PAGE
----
Replacing skis has nothing to do with the graphics, although early 2000s graphics on a ski in 2014 doesn’t look too good, but what matters is what’s happening underneath the topsheet over time. The abuse from the mountain conditions, skiing style and technology changes over time can greatly hinder the performance of skis.
Regular maintenance will keep your skis intact, but eventually the wear-and-tear of use will prevent you from improving. While you can technically ski on a pair of skis forever, you really shouldn’t.
So now the all-important question: How long does a pair of skis last?
There are many layers to the question. First off, if you’re skiing on a ski that is 10 years old, you’re missing out on amazing benefits and technological advancements to skiing.
Some of the materials used in the newest skis help the ski remain lightweight (reduces fatigue), have varying base shapes to hone in on what you like doing (park skiing vs. groomers vs. backcountry) and even the size of the skis. For instance, with the addition of vibration dampening technology, you’ll have a smoother ride over the bumps and crud which tire you out more quickly.
The newer designs of skis afford you the opportunity to have shorter skis than ones that you were probably outfitted for only a few years ago. On top of length, you also have width. Powder skis which help you float in the deep stuff start at 111mm and can go as high as 123mm; sizes unheard of just a few years ago but greatly beneficial for powder skiers.
Modern construction and technology allow these wider skis to remain torsionally (edge to edge) stiff so they have tremendous edge hold even on this wider platform. This means these skis are awesome on hardpacked while still offering great performance off trail.
A Rocker Profile is now incorporated in some way in every ski from race to powder and this shape vastly improves the way you ski giving you greater precision and forgiveness.
Now what if you ski just a couple times a year? Well, you can really get a good 80-100 ski days out of a ski before it starts to lose its luster. This is a good guideline but it’s still a rough estimate because it depends on your weight, your ski style, the construction of the skis themselves and maintenance.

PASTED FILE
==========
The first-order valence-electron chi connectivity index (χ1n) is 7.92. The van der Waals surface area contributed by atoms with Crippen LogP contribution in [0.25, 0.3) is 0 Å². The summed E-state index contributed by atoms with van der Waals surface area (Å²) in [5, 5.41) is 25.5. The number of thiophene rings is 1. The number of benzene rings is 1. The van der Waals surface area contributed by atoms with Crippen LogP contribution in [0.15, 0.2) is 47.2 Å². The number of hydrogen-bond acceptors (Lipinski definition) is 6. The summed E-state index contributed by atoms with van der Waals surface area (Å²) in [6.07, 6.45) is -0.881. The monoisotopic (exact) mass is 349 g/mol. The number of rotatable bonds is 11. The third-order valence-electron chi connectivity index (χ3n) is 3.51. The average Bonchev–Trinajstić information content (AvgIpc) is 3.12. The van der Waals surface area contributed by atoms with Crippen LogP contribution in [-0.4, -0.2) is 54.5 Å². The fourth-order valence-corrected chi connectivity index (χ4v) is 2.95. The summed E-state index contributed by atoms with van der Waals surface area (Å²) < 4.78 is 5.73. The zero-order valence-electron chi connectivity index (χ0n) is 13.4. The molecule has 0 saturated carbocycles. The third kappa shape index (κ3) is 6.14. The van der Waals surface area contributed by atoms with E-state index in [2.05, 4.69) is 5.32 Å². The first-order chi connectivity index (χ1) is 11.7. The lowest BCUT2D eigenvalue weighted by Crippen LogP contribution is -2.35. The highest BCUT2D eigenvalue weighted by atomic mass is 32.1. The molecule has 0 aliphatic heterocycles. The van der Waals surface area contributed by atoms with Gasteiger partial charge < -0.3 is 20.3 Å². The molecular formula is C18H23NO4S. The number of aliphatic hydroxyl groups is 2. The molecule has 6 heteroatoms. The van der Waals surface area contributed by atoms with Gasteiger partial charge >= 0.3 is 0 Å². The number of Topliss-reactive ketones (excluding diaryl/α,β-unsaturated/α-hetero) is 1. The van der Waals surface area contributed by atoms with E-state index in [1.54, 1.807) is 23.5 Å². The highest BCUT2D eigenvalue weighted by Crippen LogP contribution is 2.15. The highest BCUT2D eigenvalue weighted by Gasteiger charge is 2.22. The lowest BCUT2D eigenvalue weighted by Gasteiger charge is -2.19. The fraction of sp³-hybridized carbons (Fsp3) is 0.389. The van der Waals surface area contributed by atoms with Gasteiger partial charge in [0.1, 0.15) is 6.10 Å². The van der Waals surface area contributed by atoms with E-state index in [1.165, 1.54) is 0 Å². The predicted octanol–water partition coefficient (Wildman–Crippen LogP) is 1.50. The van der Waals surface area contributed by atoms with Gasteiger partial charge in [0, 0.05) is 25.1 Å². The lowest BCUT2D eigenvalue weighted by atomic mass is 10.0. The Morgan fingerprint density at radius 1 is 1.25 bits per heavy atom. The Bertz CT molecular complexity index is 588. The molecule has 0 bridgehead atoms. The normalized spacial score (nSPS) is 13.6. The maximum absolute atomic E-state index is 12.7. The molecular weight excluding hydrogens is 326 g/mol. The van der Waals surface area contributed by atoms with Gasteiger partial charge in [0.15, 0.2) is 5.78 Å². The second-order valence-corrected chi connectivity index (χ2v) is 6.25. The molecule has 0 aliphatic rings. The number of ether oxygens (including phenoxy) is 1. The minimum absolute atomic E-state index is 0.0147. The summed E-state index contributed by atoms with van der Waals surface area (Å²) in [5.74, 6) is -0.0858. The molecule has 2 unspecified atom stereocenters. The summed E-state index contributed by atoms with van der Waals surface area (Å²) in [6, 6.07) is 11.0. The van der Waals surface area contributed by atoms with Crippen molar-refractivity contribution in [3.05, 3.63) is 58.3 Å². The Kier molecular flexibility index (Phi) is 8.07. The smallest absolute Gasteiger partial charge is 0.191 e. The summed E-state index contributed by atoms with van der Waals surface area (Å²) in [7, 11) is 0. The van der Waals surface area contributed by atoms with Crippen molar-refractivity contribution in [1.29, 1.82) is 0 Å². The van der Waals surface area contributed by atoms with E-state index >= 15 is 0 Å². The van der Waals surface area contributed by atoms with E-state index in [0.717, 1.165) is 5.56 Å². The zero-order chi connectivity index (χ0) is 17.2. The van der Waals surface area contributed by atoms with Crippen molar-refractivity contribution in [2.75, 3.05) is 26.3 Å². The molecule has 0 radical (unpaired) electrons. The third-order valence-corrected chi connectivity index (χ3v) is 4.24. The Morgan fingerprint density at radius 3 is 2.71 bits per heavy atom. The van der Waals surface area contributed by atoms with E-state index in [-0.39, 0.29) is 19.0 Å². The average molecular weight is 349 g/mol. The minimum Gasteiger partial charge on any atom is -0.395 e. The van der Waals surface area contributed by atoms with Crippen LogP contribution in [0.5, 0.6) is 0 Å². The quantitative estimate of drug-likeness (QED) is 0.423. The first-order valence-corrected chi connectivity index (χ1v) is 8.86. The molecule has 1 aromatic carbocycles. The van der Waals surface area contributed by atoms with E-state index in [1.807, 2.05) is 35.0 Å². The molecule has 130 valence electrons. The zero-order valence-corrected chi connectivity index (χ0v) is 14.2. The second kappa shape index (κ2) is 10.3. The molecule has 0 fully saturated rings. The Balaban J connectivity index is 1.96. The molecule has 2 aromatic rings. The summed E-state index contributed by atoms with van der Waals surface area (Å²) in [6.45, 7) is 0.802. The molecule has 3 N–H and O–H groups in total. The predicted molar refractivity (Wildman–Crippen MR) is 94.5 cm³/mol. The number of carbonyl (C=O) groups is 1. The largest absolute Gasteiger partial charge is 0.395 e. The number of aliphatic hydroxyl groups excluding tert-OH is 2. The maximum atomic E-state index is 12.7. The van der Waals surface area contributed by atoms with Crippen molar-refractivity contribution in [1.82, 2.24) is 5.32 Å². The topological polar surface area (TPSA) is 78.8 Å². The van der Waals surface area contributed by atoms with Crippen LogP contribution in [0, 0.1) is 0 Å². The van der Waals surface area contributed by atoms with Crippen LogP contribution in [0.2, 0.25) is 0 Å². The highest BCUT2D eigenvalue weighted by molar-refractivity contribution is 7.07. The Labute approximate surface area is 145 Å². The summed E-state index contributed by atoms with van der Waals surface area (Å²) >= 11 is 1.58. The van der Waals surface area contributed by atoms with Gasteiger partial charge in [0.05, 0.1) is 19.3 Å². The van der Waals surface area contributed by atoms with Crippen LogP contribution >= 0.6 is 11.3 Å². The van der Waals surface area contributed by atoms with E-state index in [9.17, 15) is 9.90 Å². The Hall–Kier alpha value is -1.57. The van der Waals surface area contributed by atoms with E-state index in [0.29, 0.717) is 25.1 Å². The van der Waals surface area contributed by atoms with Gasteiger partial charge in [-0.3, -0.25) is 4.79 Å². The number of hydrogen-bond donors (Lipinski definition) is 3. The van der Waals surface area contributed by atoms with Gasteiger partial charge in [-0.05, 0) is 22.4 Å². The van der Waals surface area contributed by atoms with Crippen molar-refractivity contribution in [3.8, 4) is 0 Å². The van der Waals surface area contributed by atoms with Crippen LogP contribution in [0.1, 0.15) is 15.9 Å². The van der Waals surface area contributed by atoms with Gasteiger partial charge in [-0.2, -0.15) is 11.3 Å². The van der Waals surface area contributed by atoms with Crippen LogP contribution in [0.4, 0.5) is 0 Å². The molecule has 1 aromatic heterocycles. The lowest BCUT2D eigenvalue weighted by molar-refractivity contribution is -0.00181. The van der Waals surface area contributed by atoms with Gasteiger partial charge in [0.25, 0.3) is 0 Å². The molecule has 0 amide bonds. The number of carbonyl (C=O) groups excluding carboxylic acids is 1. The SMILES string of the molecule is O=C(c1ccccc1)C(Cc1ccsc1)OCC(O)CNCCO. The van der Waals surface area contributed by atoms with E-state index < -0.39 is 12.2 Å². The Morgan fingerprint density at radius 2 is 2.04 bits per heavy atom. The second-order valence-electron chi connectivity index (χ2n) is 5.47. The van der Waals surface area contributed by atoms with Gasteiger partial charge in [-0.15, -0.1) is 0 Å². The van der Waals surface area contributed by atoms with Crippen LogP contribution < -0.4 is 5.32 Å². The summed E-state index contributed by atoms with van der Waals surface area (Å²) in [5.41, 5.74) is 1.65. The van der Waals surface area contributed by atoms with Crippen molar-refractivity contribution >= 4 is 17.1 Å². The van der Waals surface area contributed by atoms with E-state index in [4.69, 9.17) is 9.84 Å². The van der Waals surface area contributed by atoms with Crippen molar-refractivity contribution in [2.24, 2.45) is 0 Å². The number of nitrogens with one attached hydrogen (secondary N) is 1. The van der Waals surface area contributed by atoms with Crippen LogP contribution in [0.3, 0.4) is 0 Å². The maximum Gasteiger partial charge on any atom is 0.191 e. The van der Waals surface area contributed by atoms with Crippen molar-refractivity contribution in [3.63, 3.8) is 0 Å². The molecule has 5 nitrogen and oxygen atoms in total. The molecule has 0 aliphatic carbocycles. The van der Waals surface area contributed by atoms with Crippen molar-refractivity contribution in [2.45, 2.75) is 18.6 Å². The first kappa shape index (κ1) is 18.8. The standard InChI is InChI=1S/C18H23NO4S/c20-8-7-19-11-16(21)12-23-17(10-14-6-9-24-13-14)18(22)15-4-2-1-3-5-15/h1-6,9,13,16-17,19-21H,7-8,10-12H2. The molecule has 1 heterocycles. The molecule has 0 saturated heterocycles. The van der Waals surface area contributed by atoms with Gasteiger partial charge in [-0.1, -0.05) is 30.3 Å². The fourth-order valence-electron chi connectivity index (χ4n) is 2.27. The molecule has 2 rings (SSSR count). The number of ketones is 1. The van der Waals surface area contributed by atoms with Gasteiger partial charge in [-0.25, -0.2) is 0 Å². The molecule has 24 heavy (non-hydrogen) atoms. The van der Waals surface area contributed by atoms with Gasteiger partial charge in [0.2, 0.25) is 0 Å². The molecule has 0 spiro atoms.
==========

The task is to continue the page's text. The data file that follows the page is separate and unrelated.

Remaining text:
Just like every other piece of equipment in life (except maybe a Twinkie), the materials in skis have a shelf life and they do begin to break down. On day number 80 of skiing, the materials won’t react or have the same feeling as days 1-10. The wood inside will lose its snap, fiberglass will break down and lose rigidity, edge hold will suffer, etc.
Overall, the reason to consider a new pair of skis is recognizing how technology and design has changed over the years as well as realizing how much strain and stress is placed on skis as they are used. Each year ski companies roll out new technologies that improve how we go about skiing. Dampening systems decrease the wear-and-tear on skis as well as our bodies, rockers are created to make skiing in a variety of conditions more natural and various woods and metals are used
inside to make specific skis ideal for varying skiers.
Skis can last a very long time but they’re only really so good up to a certain point. By upgrading your skis though, you will find that you will enjoy the sport much better and your skiing will improve with the new technology and designs.
For more information, check out Part 2 of our blog.
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